Meanwhile the Procession was mar- All eyes were now directed to the shalling in St. George's Hall.
upper part of the platform, and all was After the soldiers had flanked the breathless expectation. In a few platform, they grounded arms, and minutes the glittering dress of the leaned pensively on them, waiting for knights-marshals' men and of the milithe procession. During this time the tary band, as they moved slowly forward, machine in which the royal corpse was came into view. The music approachto be conveyed to the tomb, passed up ed, and became “ deeper and deeper the platform, and gave us an opportunity still.” The procession then moved of noticing that it was a strong but light across the platform to St. George's frame of wood, like a small cart, placed Chapel, in the following order :-on low castors. The purple canopy also that was to be borne over the coffin, was
(See the Engraving. *)
* The annexed is the official account of the Ceremony, from the Second Supplement to the London Gazette of Friday, July 16. It is dated" Earl Marshal's Office, July 19, 1830." It dif. fers, in some particulars, from our Engraving ; but from the evidence of our own observation, we are disposed to think the Official Programme in accordance with the intended order rather than that in which the procession actually moved; and we believe this to be the concurrent testimony of all who witnessed the pageaut, and have subsequently examined the official description. In the annexed Engraving, The Platform would only have tended to confuse the train, and is accordingly omittted ; anu for
T ous still more obvious, the files of Guards are not inticducid.
His late Majesty's Band of Music.
Drums and Fifes of the Royal Household.
· Naval Poor Knights of Windsor.
Pages of His Majesty :- Terrel, William Ball, Edward Blake, Thomas Robinson, John Elphick, John Mordett, William Shoemack, John Macfarland, and Samuel Jemmitt, Esqrs."
Pages of His late Majesty :-
Messenger, Augustus Frederick Girding, John Tayler, Samuel Brown, John
• John Nussey, Esq.
The Vicar of Windsor :-
The Reverend Isaac Gossett,
Pages of Honour to His late Majesty :-
Arthur Somerset, Esq.
William Chapman Fowle, Esq.
- George Hamilton Seymour, Esq. Surgeon to the Person of His late Majesty: Sergeant-Surgeon to His late Majesty : Benjamin Collins Brodie, Esq.
Sir Astley Paston Cooper, Bart. · Physicians in Ordinary to His late Majesty:Henry Southey, M.D. Sir M. Tierney, Bart. Sir /. Halford, Bart. K.C.H.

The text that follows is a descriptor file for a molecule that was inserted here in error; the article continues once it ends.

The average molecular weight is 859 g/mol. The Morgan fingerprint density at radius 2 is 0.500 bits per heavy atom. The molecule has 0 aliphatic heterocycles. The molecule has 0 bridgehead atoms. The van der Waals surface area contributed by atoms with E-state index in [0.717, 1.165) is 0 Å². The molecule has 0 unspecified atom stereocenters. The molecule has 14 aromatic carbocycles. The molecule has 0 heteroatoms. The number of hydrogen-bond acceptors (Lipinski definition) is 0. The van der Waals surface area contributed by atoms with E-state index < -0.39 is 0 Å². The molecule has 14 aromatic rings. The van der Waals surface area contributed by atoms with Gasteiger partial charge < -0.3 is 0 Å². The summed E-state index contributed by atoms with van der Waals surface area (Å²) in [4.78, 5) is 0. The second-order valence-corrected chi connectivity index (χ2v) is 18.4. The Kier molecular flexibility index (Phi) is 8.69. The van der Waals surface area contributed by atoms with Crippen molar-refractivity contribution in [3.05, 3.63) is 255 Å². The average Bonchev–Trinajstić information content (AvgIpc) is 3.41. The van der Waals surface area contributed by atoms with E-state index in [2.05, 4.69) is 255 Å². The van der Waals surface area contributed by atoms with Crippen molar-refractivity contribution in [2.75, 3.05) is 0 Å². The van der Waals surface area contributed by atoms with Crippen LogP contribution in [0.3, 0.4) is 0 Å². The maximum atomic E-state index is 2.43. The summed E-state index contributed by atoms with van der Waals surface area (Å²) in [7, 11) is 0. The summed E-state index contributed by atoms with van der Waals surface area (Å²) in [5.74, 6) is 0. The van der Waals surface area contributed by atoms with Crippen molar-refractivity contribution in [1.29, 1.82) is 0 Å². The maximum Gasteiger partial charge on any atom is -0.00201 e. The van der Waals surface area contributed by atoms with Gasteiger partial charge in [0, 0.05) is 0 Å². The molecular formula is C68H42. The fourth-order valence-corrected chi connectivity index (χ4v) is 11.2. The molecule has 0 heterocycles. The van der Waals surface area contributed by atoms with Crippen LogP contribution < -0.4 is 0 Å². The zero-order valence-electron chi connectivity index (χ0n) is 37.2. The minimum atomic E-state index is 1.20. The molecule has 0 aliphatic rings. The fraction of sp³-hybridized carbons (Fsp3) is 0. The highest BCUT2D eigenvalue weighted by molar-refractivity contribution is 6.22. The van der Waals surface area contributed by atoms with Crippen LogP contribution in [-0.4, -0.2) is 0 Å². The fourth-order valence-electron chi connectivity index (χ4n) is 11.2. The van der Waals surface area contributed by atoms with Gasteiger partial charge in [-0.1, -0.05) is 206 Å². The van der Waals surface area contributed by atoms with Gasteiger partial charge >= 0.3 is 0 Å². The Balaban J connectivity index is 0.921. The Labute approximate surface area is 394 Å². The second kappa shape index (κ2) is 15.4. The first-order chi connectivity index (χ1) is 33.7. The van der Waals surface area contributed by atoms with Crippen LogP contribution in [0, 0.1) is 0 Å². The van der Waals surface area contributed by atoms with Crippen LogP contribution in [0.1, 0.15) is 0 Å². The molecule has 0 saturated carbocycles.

Household Chaplain to His late Majesty :
The Rev. Dr. Blomberg.
Sir Henry Seaton.
Equerries to His Royal Highness the Duke of Cambridge : · Col. Sir Henry Cooke, K.C.H. Col. Keat. Sir W. Davison, K.H.
Lt.-Gen. Joseph Fuller, G.C.H.
Capt. Starke, Sir George Denys, Bart.
Those present bore the Train of his Royal Highness.
Equerries to Her Royal Highness the Duchess of Kent:-
Aides-de-Camp to His late Majesty :-
Col. Lord Šaltoun, C.B.
Col. W. K. Elphinstone, C.B.
Col. Lord Downes, K.C.B.
Col. L. Greenwell, C.B. Col. Sir George Scovell, K.C.B. Col. J. T. Jones, C.B. Col. Sir John Hervey, K.C.H., C.B. Col. Sir Charles Broke Vere, K.C.B. Col. Sir A. Dickson, K.C.B., K.C.H. Col. Charles Wade Thornton, K.H. Col. Edward Gibbs, c.B.
Col. Willoughby Cotton, K.C.H., C.B. Quartermaster-General of the Forces, Adjutant-General of the Forces, Gen. Sir J. Willoughby Gordon, Bart. Lieut.-Gen. Sir Herbert Taylor, K.C.B., G.C.H.
Equerries to His late Majesty :Mujor-Gen. Sir George Quentin, K.C.H., Major-Gen. Sir A. Barnard, K.C.B., E. H. Delme Radcliffe, Esq., Lt.-Gen. Sir R. Bolton, G.C.H., Lt.-Gen. Bayly.
Clerk-Marshal and First Equerry to His late Majesty :
Lieut.-Gen. Sir T. Francis Hammond, G.C.H. Gentleman Usher of the Privy Chamber to His late Majesty-J. Russell, Esq.
Grooms of the Bed Chamber to His late Majesty :H. Hope, Esq., the Hon. J. R. Townshend, Lieut.-Gen. Sir W. Houston. K.C.B.,
G.C.H., Lieut.-Gen. Sir W. Lumley, K.C.B., Gen. the Right Hon. Sir. W. Keppel, G.C.B., the Hon. G. C. Weld Forester, Col. T. Armstrong, Col. J.
Whatley, the Hon. Augustus Cavendish Bradshaw, Gen. the Hon. E. Finch. . Master of the Robes to His late Majesty... The Earl of Mountcharles, G.C.H.